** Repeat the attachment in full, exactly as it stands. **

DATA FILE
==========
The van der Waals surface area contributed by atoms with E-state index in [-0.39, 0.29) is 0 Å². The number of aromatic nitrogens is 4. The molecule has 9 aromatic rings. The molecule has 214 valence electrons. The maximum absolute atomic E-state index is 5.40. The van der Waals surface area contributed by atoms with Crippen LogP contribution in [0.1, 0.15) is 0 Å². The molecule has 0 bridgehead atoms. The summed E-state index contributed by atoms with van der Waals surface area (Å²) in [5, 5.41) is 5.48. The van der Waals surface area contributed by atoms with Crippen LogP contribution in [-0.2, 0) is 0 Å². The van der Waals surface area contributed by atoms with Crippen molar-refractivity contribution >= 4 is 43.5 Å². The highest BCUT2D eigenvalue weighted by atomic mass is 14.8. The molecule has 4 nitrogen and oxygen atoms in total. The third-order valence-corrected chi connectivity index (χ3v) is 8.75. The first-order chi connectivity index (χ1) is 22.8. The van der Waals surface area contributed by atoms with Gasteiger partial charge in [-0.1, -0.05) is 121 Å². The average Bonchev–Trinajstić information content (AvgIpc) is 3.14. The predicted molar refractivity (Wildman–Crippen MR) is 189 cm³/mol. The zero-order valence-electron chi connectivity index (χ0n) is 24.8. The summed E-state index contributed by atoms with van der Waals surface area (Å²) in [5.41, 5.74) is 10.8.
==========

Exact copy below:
The van der Waals surface area contributed by atoms with E-state index in [-0.39, 0.29) is 0 Å². The number of aromatic nitrogens is 4. The molecule has 9 aromatic rings. The molecule has 214 valence electrons. The maximum absolute atomic E-state index is 5.40. The van der Waals surface area contributed by atoms with Crippen LogP contribution in [0.1, 0.15) is 0 Å². The molecule has 0 bridgehead atoms. The summed E-state index contributed by atoms with van der Waals surface area (Å²) in [5, 5.41) is 5.48. The van der Waals surface area contributed by atoms with Crippen LogP contribution in [-0.2, 0) is 0 Å². The van der Waals surface area contributed by atoms with Crippen molar-refractivity contribution >= 4 is 43.5 Å². The highest BCUT2D eigenvalue weighted by atomic mass is 14.8. The molecule has 4 nitrogen and oxygen atoms in total. The third-order valence-corrected chi connectivity index (χ3v) is 8.75. The first-order chi connectivity index (χ1) is 22.8. The van der Waals surface area contributed by atoms with Gasteiger partial charge in [-0.1, -0.05) is 121 Å². The average Bonchev–Trinajstić information content (AvgIpc) is 3.14. The predicted molar refractivity (Wildman–Crippen MR) is 189 cm³/mol. The zero-order valence-electron chi connectivity index (χ0n) is 24.8. The summed E-state index contributed by atoms with van der Waals surface area (Å²) in [5.41, 5.74) is 10.8.